In today’s OpEd section of The New York Times, Elizabeth Edwards delivers a very well expressed and unfortunately, very necessary, critique of today’s press regarding the picking of a president.
Opening with a mention of the media’s (lack of serious) coverage of the Pennsylvania primary, Elizabeth hits the nail on the head and calls the press out for what it has become: shallow. She also notes that she is not alone in this observation.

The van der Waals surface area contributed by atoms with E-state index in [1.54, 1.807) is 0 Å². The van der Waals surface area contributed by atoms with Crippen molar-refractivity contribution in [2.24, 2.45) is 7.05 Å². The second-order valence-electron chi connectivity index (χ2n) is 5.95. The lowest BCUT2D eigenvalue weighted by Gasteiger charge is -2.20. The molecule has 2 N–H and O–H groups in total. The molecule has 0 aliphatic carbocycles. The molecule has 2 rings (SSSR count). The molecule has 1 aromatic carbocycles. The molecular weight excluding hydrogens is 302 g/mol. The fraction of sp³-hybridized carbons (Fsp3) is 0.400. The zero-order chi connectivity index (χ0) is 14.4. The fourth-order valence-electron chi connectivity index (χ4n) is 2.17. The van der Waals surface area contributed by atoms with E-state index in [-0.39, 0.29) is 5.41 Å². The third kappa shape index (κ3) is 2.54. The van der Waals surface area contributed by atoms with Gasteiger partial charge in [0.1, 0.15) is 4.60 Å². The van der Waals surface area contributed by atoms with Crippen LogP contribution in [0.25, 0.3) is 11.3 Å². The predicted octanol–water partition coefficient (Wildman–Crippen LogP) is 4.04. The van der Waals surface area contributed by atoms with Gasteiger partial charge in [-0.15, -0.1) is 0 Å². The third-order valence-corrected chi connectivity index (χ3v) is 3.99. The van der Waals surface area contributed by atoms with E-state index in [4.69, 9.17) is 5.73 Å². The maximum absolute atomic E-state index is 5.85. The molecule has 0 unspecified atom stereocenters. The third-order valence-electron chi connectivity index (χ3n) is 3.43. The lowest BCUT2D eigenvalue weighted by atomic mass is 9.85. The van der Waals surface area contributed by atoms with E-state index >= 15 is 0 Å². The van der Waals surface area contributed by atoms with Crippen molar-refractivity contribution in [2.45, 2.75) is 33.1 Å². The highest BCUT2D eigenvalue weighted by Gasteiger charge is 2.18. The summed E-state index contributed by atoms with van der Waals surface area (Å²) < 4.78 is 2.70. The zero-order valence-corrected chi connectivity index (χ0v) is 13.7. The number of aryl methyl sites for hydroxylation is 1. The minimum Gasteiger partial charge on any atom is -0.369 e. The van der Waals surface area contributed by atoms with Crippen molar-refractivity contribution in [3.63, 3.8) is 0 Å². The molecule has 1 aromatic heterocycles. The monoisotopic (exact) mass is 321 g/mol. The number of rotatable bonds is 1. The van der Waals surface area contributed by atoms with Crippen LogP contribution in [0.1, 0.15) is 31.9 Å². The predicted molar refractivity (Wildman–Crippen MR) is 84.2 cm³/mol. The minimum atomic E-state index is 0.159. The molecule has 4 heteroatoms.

I’m not the only one who noticed this shallow news coverage. A report by the Project for Excellence in Journalism and the Shorenstein Center on the Press, Politics and Public Policy found that during the early months of the 2008 presidential campaign, 63 percent of the campaign stories focused on political strategy while only 15 percent discussed the candidates’ ideas and proposals.
The picking of our president is too important a task to approach without good, solid analysis of a candidate’s policies and positions.